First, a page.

Common Star Trek lore says creator Gene Roddenberry stepped back big time from the third season of the original "Star Trek" series, which produced an infamous style that many fans would rather forget.
But Roddenberry wasn't totally separated from the show, and still was hoping for further development of his characters like Kirk, Spock and McCoy, and outlined major areas of improvements for each of the characters in a 1968 memo unearthed by Mission Log Podcast.
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One of the issues fans seemed to have with Kirk after the first two seasons is that he was a little too "jolly."
"The trick is something akin to making Capt. Kirk seem at times a bastard, but keeping the audience in on the fact that he is really a good guy with a tough job which requires a certain amount of command 'play acting,'" Roddenberry wrote. "He knows that all eyes are on him constantly."
That means being the strong captain in public, but then showing his human side in the more private cabin scenes. It also meant stronger interaction with Spock, who Roddenberry credited Leonard Nimoy among others in helping to really develop the character over the first two seasons of the show.
"In the beginning of 'Star Trek' episodes, Mr. Spock was a fellow who occasionally said 'illogical,' and that was about it," Roddenberry said. "We all worked very hard to build him into a fully dimensional characters ... But we should keep in mind that he is difficult to write properly. And our writers, like all others, do have that unfortunate tendency to avoid the difficult."
Roddenberry wanted writers to reinforce the fact that Spock is not only the science officer on board the Enterprise, but also the second-in-command. And he should also be something more than a character that speaks only when spoken to.
"Spock's role should go far beyond merely providing a captain with information upon request," Roddenberry said. "In our best scripts, he has volunteered information, had opinions, pressured the captain, argues with him ... and there is certainly no rule on 'Star Trek' that Spock cannot occasionally be proved right and Kirk wrong."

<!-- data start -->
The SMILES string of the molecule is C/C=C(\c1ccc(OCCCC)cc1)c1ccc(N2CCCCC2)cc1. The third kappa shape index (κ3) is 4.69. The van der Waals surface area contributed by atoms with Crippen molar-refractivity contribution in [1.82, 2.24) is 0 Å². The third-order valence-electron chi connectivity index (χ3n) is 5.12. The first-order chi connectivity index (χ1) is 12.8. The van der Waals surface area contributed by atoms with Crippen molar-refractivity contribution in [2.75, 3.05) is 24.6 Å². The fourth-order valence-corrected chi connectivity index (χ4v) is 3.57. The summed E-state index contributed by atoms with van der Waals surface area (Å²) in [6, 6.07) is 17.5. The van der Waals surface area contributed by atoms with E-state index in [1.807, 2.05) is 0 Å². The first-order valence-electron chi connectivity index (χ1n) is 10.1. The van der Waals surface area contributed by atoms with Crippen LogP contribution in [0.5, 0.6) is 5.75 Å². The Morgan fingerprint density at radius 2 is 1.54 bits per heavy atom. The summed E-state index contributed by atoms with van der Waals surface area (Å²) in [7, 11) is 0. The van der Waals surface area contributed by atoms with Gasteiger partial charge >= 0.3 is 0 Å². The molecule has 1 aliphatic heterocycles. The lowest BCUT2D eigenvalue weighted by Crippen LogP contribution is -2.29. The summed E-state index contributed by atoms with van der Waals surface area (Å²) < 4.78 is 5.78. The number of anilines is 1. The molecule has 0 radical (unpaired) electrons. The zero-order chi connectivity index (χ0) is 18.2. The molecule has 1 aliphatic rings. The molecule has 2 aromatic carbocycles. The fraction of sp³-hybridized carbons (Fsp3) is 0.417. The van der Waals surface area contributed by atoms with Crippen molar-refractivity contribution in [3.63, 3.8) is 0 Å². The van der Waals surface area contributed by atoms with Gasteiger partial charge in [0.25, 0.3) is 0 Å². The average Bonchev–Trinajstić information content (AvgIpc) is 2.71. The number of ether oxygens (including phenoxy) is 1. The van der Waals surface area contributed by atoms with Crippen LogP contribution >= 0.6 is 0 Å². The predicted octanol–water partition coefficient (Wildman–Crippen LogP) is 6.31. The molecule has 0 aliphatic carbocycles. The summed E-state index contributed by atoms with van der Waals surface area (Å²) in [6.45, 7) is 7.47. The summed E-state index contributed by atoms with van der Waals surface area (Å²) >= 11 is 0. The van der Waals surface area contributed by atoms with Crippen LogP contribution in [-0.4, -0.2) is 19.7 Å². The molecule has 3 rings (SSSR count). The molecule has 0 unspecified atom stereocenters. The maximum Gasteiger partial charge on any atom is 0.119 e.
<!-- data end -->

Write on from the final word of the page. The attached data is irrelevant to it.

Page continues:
And those debates would not be limited to just Kirk, but to McCoy as well.
"The single most numerous and most consistent complaint from fans of all age groups and levels has been the fact that Spock and McCoy no longer 'battle' as they once did," Roddenberry said. "Again, no one dropped the idea, no one is at fault. We simply didn't realize how well it worked and how much the fans loved the bickering between our Arrowsmith and our Alien. No one believes for a moment that they do not secretly like each other, but let them show it, and we invariably are deluged with irritated fan responses."
Roddenberry was also interested in expanding the characters of Scotty, Uhura and Sulu as well, playing to the strengths of those actors.
"Jimmy Doohan is capable of handling anything we throw at him," Roddenberry said. "And the more protective of his engines and his prerogatives as chief engineer, the better the character seems to work. Nichelle Nichols and George Takei deserve more attention this year, too. Let's develop them further as multi-dimensional individuals."
Although the writers of the Original Series would not get too much of a chance to implement Roddenberry's guidelines, those would be the baselines used for the characters in the later movies.
To read the actual memo, visit Mission Log Podcast by clicking here.